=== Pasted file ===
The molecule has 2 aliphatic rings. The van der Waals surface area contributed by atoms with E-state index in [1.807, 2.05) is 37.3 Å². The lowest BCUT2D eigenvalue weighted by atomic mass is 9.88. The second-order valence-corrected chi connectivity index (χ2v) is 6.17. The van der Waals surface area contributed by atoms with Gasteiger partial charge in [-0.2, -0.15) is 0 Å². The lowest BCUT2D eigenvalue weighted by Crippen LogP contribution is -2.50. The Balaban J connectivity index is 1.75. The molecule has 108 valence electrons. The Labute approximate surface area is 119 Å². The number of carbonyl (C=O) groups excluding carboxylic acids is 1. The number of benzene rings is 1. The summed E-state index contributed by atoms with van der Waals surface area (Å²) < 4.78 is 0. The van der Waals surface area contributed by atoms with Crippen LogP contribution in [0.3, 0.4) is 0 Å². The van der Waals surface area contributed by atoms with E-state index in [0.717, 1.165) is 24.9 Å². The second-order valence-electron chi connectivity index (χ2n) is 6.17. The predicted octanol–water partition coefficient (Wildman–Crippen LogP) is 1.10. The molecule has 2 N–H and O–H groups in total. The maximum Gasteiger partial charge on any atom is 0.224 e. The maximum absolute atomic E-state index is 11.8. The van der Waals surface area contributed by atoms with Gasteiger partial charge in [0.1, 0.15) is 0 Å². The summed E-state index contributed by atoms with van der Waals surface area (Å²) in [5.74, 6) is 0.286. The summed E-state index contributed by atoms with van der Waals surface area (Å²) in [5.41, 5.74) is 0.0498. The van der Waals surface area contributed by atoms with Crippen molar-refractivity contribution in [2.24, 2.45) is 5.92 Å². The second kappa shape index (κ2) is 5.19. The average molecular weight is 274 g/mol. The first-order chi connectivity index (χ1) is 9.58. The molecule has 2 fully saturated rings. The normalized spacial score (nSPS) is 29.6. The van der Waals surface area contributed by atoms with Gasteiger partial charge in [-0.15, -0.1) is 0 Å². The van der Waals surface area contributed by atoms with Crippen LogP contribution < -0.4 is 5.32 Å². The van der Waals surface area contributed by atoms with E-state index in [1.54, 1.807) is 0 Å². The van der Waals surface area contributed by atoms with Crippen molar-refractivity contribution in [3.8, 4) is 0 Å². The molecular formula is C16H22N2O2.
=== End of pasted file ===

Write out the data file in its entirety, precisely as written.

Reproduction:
The molecule has 2 aliphatic rings. The van der Waals surface area contributed by atoms with E-state index in [1.807, 2.05) is 37.3 Å². The lowest BCUT2D eigenvalue weighted by atomic mass is 9.88. The second-order valence-corrected chi connectivity index (χ2v) is 6.17. The van der Waals surface area contributed by atoms with Gasteiger partial charge in [-0.2, -0.15) is 0 Å². The lowest BCUT2D eigenvalue weighted by Crippen LogP contribution is -2.50. The Balaban J connectivity index is 1.75. The molecule has 108 valence electrons. The Labute approximate surface area is 119 Å². The number of carbonyl (C=O) groups excluding carboxylic acids is 1. The number of benzene rings is 1. The summed E-state index contributed by atoms with van der Waals surface area (Å²) < 4.78 is 0. The van der Waals surface area contributed by atoms with Crippen LogP contribution in [0.3, 0.4) is 0 Å². The van der Waals surface area contributed by atoms with E-state index in [0.717, 1.165) is 24.9 Å². The second-order valence-electron chi connectivity index (χ2n) is 6.17. The predicted octanol–water partition coefficient (Wildman–Crippen LogP) is 1.10. The molecule has 2 N–H and O–H groups in total. The maximum Gasteiger partial charge on any atom is 0.224 e. The maximum absolute atomic E-state index is 11.8. The van der Waals surface area contributed by atoms with Gasteiger partial charge in [0.1, 0.15) is 0 Å². The summed E-state index contributed by atoms with van der Waals surface area (Å²) in [5.74, 6) is 0.286. The summed E-state index contributed by atoms with van der Waals surface area (Å²) in [5.41, 5.74) is 0.0498. The van der Waals surface area contributed by atoms with Crippen molar-refractivity contribution in [2.24, 2.45) is 5.92 Å². The second kappa shape index (κ2) is 5.19. The average molecular weight is 274 g/mol. The first-order chi connectivity index (χ1) is 9.58. The molecule has 2 fully saturated rings. The normalized spacial score (nSPS) is 29.6. The van der Waals surface area contributed by atoms with Gasteiger partial charge in [-0.15, -0.1) is 0 Å². The van der Waals surface area contributed by atoms with Crippen LogP contribution < -0.4 is 5.32 Å². The van der Waals surface area contributed by atoms with E-state index in [1.54, 1.807) is 0 Å². The van der Waals surface area contributed by atoms with Crippen molar-refractivity contribution in [3.8, 4) is 0 Å². The molecular formula is C16H22N2O2.